Fátima, the local entrepreneur selected by TechnoServe to run the pilot mill, was not at the site today, but we were able to interview Arlindo, the knowledgeable manager.
Arlindo proved to be a wealth of information, explaining in detail the installation and operation of the pilot mill. Unlike many of the local milling machines, which are constructed using shoddy materials and break down easily, the MMM pilot mill houses a higher-quality machine imported from South Africa. Despite its advantages, however, its smaller size and higher cost pose a challenge for future franchising. Fátima, whose sizeable customer base means that there are often long lines at her mill, is currently operating the new Drotsky-brand machine alongside her larger original equipment.
|Weighing scale (2 meticais/kilo for milling)|
|Fátima's account book|
|Lower-quality but higher-capacity equipment|
|Pilot Drotsky-brand milling machine|
Our next stop was a mill on the other side of the village. Ribáuè is privileged in this sense—many villages in northern Mozambique lack functioning mills, leaving women with no option but to spend precious daylight hours pounding their families' maize by hand.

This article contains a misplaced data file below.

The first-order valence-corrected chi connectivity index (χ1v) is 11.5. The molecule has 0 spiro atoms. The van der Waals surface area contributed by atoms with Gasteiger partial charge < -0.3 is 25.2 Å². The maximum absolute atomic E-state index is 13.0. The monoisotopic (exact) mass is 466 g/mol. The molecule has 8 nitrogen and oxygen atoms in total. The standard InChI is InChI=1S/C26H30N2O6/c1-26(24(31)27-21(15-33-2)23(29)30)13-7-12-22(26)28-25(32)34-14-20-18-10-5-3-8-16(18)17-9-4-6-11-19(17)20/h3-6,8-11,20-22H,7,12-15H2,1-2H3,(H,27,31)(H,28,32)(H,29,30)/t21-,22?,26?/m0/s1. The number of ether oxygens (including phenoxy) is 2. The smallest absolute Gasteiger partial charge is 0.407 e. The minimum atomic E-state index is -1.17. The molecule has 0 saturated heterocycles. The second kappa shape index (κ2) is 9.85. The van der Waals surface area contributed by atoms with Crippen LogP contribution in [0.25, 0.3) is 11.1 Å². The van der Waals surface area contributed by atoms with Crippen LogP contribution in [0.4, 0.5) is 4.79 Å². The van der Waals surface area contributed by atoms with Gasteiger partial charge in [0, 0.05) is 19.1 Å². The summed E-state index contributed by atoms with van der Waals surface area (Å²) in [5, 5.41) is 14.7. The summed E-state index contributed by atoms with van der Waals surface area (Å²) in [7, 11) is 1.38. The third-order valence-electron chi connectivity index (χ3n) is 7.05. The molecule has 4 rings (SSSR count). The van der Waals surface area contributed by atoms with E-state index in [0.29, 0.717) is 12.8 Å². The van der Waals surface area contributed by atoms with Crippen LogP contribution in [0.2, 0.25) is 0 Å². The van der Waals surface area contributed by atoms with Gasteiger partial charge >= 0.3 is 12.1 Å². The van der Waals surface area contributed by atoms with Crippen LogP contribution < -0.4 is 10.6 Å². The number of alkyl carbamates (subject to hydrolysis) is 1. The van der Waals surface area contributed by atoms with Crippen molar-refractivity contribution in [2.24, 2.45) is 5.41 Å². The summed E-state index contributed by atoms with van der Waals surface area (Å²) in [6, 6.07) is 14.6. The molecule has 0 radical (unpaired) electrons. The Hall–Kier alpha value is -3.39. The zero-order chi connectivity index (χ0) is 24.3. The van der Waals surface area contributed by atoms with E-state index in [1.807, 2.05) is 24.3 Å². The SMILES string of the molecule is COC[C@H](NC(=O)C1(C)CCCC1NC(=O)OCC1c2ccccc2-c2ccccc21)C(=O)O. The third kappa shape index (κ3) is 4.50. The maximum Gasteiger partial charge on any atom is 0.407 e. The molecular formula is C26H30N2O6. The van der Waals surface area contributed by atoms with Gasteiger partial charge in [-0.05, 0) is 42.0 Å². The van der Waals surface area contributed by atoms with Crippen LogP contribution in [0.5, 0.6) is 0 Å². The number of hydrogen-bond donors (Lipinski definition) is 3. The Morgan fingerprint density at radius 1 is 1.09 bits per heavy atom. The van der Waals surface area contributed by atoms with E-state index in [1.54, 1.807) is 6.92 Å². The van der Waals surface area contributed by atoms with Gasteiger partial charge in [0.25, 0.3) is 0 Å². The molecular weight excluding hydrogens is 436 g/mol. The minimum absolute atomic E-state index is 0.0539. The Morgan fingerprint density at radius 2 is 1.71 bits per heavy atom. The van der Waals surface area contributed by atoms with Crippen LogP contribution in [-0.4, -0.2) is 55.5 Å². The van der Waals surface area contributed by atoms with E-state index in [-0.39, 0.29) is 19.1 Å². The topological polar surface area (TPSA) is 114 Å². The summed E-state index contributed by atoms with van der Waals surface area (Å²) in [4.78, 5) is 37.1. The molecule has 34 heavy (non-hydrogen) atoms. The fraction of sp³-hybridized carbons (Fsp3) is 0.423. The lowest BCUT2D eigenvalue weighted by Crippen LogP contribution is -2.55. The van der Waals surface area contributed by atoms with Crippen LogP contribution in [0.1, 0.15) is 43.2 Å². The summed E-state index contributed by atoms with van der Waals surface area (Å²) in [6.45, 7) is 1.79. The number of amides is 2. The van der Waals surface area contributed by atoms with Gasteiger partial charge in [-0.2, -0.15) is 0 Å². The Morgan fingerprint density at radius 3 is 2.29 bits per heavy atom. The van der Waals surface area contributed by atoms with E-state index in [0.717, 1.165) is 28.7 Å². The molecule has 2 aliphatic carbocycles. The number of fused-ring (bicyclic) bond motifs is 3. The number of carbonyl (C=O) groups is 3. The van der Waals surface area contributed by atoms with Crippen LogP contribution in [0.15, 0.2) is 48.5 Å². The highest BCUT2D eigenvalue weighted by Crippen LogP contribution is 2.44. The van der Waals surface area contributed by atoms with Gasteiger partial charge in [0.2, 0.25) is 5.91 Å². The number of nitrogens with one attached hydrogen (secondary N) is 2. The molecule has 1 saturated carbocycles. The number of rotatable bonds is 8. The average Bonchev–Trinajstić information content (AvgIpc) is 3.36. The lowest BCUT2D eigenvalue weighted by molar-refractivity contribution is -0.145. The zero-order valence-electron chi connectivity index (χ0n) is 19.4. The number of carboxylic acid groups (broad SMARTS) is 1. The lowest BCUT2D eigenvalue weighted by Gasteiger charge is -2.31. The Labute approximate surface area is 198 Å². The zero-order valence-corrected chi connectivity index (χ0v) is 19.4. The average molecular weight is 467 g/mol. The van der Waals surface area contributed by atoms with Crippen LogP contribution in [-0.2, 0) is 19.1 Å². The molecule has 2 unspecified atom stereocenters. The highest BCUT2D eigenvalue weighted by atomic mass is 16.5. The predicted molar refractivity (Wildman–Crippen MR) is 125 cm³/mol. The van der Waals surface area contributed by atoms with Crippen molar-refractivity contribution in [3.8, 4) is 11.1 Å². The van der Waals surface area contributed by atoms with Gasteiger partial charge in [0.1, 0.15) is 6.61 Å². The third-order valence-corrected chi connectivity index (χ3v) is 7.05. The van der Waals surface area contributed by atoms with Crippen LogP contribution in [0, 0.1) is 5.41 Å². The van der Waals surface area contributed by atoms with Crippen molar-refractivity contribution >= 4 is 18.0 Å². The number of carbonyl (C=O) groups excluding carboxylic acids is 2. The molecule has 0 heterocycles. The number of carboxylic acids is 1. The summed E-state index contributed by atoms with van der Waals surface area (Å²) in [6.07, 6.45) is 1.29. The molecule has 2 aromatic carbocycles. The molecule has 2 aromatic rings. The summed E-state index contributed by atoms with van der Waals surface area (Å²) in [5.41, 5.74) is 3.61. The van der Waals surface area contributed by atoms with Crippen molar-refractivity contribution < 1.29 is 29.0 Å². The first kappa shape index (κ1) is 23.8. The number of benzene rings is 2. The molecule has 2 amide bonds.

Unlike Fátima's electric machines, the equipment at the second mill site was diesel-powered. We found out that customers prefer electric mills, but diesel motors have two significant advantages: first, they are slightly cheaper to operate, and second, they do not rely on the often unreliable power supply. While we were talking to the mill operator, a woman arrived with her load of maize, giving us the opportunity to watch the machine in action.
|Starting the engine|
|Feeding the machine|
|Satisfied customer leaving with her cornmeal|